When has Charles been accused of ‘meddling’?
The future king has come under scrutiny in the past for expressing views in public and in private on issues from architecture to medicine.
The Prince of Wales has suggested he will not “meddle” in public affairs when he becomes king. Here is a look at some past episodes when there has been criticism over his involvement in public and political issues.
‘Black spider’ memos
In 2015 Charles had to defend his decision to write a series of letters to government ministers, some of which are known as the “black spider” memos, so-called because of his use of black ink.
A long-running legal battle by Guardian newspaper journalist Rob Evans to secure the release of the documents culminated in the UK’s highest court ordering the Government to publish them.
Publication of private letters can only inhibit his ability to express the concerns and suggestions which have been put to him Clarence House in 2015
The letters showed the prince had raised issues with ministers on several occasions between September 2004 and March 2005.
He tackled then-prime minister Tony Blair over the lack of resources for the armed forces fighting in Iraq and also wrote to ministers about the benefits of complementary medicine, the need for affordable rural homes and the threat to heritage buildings.
Clarence House said the correspondence showed “the range of the Prince of Wales’ concerns and interests for this country and the wider world”.
It also defended his decision to write the letters, with a spokesman saying: “The publication of private letters can only inhibit his ability to express the concerns and suggestions which have been put to him in the course of his travels and meetings.”
In the same year there was controversy when it emerged Charles had been routinely receiving copies of confidential Cabinet papers for more than 20 years.
An official document released after a three-year freedom of information battle showed documents of the Cabinet and ministerial committees were being provided to a “standard circulation” list.
As well as the Queen, it included the Prince of Wales, although it was not suggested he had requested access. Heirs to the throne were believed to have been included in the group since the 1930s.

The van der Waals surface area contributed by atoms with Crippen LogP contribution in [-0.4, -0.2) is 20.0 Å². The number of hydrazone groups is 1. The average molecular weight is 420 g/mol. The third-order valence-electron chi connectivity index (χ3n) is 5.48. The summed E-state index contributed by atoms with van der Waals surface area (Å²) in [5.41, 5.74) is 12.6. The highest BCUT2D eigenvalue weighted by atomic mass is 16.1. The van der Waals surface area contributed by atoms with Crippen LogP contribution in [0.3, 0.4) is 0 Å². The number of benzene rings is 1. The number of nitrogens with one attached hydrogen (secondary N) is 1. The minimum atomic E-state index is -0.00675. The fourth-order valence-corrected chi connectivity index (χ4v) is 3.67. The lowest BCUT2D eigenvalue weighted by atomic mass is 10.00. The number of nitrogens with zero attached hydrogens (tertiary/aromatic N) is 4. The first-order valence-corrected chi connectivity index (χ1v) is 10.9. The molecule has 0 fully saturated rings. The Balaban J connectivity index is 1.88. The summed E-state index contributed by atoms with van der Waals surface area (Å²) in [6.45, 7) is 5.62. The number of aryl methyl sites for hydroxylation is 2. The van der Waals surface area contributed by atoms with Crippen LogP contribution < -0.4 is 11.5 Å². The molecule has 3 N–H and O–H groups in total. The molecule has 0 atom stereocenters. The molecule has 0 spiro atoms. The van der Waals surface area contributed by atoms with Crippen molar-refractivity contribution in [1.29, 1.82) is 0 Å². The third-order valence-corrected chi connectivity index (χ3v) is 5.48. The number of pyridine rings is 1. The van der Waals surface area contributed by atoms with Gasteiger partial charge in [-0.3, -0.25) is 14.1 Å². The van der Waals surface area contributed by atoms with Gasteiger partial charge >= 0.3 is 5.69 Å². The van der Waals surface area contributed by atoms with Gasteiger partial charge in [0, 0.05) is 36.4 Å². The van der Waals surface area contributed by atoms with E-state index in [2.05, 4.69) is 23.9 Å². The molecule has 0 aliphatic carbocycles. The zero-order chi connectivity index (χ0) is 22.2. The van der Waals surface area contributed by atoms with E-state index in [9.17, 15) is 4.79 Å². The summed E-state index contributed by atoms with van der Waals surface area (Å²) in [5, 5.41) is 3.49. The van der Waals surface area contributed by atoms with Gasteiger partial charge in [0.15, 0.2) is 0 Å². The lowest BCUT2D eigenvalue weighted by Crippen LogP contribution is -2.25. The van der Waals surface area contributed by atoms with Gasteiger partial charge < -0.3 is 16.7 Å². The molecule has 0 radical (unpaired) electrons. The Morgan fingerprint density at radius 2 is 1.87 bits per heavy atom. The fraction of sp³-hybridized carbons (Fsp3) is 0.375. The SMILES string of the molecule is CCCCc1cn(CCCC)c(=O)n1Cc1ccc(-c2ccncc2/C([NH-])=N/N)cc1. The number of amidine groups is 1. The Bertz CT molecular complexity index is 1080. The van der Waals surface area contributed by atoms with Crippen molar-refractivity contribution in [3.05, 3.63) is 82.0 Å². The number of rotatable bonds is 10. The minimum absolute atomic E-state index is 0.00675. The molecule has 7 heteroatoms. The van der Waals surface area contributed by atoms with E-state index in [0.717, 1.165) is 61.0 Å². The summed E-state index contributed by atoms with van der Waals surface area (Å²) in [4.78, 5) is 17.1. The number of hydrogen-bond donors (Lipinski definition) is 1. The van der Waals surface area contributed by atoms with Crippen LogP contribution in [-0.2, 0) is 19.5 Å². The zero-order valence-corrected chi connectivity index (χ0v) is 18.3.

The papers, which would include details of ministers’ discussions on forthcoming legislation, are normally kept secret for at least 20 years.
Republic, the campaign group calling for the monarchy to be abolished, urged then-prime minister David Cameron to remove Charles from the list.
Charles has made his views on Britain’s buildings clear on numerous occasions over the decades, leading to an at-times tense relationship with architects.
During an infamous critique of a proposed extension to the National Gallery in 1984, he described the plans as a “monstrous carbuncle on the face of a much-loved and elegant friend”. The proposals were later changed.
He has also on occasion criticised the way architecture is taught, saying in 2009 that traditional buildings and projects are “looked down on”.
The same year, he intervened in the redevelopment of Chelsea Barracks in west London, writing to the owners to reconsider their designs.
The intervention provoked an angry response from some of the country’s leading architects, who warned he was threatening the “democratic process” with the “destructive” comments.
The Prince of Wales has long espoused the benefits of homeopathic remedies and complementary medicine – and come under fire from some in the medical profession as a result.
In a private letter to Mr Blair in 2005 he complained that a European Union directive on herbal medicinal products was having a “deleterious effect” on the UK’s complementary medicine sector by “effectively outlawing the use of certain herbal extracts”.
One of my great ambitions is to make sure more people understand just what remarkable and medicinal properties plants contain out there The Prince of Wales in 2001
In 2008 his Duchy Originals firm and British homeopathic manufacturer Nelson launched a range of herbal remedies.
The following year the UK medicines regulator told the firm to change the wording of a campaign promoting two products because their claims were misleading.
Prince Charles says that, as King, he would have to operate within the constitutional parameters. Pity that he did not feel this obligation as Prince!— Edzard Ernst (@EdzardErnst) November 8, 2018
One of Charles’s foremost critics on the subject, emeritus professor Edzard Ernst, caused uproar in 2011 when he described the prince as a “snake oil salesman” over an artichoke and dandelion tincture that claimed to detoxify the body.
Homeopathic remedies are not widely available on the NHS.
A 2010 report by MPs said the remedies perform no better than placebos, while in 2017 NHS England recommended that GPs and other prescribers should stop providing them.